Over 20,000 Years Ago, a Coronavirus Epidemic Left Marks in Human DNA
The oldest modern coronavirus is about 820 years old, but humanity has been fighting similar viruses for millennia
A crown of spike-shaped proteins make coronaviruses recognizable when viewed under a microscope. But modern genetic analysis offers another way to find evidence of coronaviruses: detecting the marks the virus leaves behind in the populations it infects.
In a study published on June 24 in the journal Current Biology, researchers analyzed the DNA of thousands of people from around the world from 26 populations to look for signs of ancient coronavirus epidemics. The researchers found that people living in China, Japan and Vietnam faced a coronavirus for about 20,000 years in an epidemic that ended 5,000 years ago, Gemma Conroy and Anna Salleh report for ABC Science.
"There have always been viruses infecting human populations," said University of Arizona evolutionary biologist David Enard, who led the study, to Live Science’s Yasemin Saplakoglu in April, when the study was first published as a preprint. "Viruses are really one of the main drivers of natural selection in human genomes."
When coronaviruses infect humans, they rely on the microscopic machinery made by human genes in order to make more virus particles. So the research team focused on a few hundred human genes that interact with coronaviruses—but not other microbes—during an infection, reports Carl Zimmer for the New York Times.
In five groups of people, 42 of those genes had enough mutations to suggest they had evolved because of an epidemic. The genes may have become better at fighting off the viral infection, or less hospitable for the virus to use to copy itself. People with those mutations would have been more likely to survive an outbreak of the disease, and later, have children with the same genetic mutations.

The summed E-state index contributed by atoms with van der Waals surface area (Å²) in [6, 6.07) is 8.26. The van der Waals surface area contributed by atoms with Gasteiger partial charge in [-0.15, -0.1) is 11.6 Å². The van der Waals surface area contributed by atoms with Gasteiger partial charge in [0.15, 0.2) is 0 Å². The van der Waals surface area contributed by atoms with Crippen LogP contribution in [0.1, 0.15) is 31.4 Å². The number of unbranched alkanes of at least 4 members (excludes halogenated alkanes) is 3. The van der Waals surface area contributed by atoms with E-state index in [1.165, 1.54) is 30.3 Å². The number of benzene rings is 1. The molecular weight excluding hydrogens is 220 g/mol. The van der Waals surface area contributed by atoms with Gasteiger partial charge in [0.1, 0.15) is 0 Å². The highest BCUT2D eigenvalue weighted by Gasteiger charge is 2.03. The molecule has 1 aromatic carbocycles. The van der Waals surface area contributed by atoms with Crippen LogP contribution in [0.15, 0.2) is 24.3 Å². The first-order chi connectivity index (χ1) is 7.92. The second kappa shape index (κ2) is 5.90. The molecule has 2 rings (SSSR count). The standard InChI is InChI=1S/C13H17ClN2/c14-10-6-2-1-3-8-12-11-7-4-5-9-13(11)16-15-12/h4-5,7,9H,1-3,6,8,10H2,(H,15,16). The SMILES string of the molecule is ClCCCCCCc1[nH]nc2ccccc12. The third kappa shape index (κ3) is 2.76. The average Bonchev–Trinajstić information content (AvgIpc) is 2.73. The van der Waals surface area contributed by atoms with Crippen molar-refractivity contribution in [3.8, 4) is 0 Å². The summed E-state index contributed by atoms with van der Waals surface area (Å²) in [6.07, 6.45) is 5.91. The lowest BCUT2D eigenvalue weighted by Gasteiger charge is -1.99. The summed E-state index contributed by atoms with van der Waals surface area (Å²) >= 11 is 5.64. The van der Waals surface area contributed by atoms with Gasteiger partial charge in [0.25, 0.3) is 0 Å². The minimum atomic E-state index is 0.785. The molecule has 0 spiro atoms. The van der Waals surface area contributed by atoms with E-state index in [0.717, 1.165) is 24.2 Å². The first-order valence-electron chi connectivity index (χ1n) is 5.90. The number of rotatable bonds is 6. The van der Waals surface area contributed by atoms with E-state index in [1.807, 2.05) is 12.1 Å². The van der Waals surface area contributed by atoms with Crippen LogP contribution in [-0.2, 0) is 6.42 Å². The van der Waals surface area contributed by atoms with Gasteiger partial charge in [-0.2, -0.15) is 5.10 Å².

“So what happens over several generations is the gene variants that are beneficial will rise in frequency," says University of Adelaid bioinformatics specialist Yassine Souilmi, a co-author of the study, to ABC Science. "And that leaves a very distinctive mark several generations later.”
It takes at least 500 to 1,000 years for that mark to become a noticeable, shared trait of a population, per ABC Science. But thousands of years ago, people only had infection-avoiding behaviors and their genes to protect them.
To determine how long ago the trait emerged, the researchers looked for random mutations within the 42 genes that they identified. The longer the trait had been around, the more random mutations happen. Because all 42 genes tended to have the same number of mutations, they probably became common in the population at the same time.
“This is a signal we should absolutely not expect by chance,” says Enard to the New York Times. So the researchers estimate that the coronavirus-fighting traits became common between 20,000 and 25,000 years ago.
"Viruses exert some of the strongest selective pressures on humans to adapt, and coronaviruses have presumably been around for a long time before humans existed," says University of California, San Diego systems biologist Joel Wertheim, who was not involved in the study, to Live Science. "So although it is not unexpected that coronaviruses would have driven adaptation in humans, this study presents a fascinating investigation into how and when this played out."
Modern medical interventions, like vaccines, mean the current coronavirus pandemic is unlikely to make a lasting mark on the human genome. And today, social factors have a greater impact on a person’s risk from a coronavirus infection than genetic factors.
"Things like the job a person does, existing health problems, and socioeconomic disadvantage are more likely to have an effect an individual's risk of disease," says Vicki Jackson, a statistical geneticist at the Walter and Eliza Hall Institute of Medical Research who was not involved in the study, to ABC Science.
However, Jackson adds the findings may inform research into treatments for Covid-19 and other coronavirus diseases, because the 42 genes once protected people from coronaviruses.
Souilmi says to the New York Times, “It’s actually pointing us to molecular knobs to adjust the immune response to the virus.”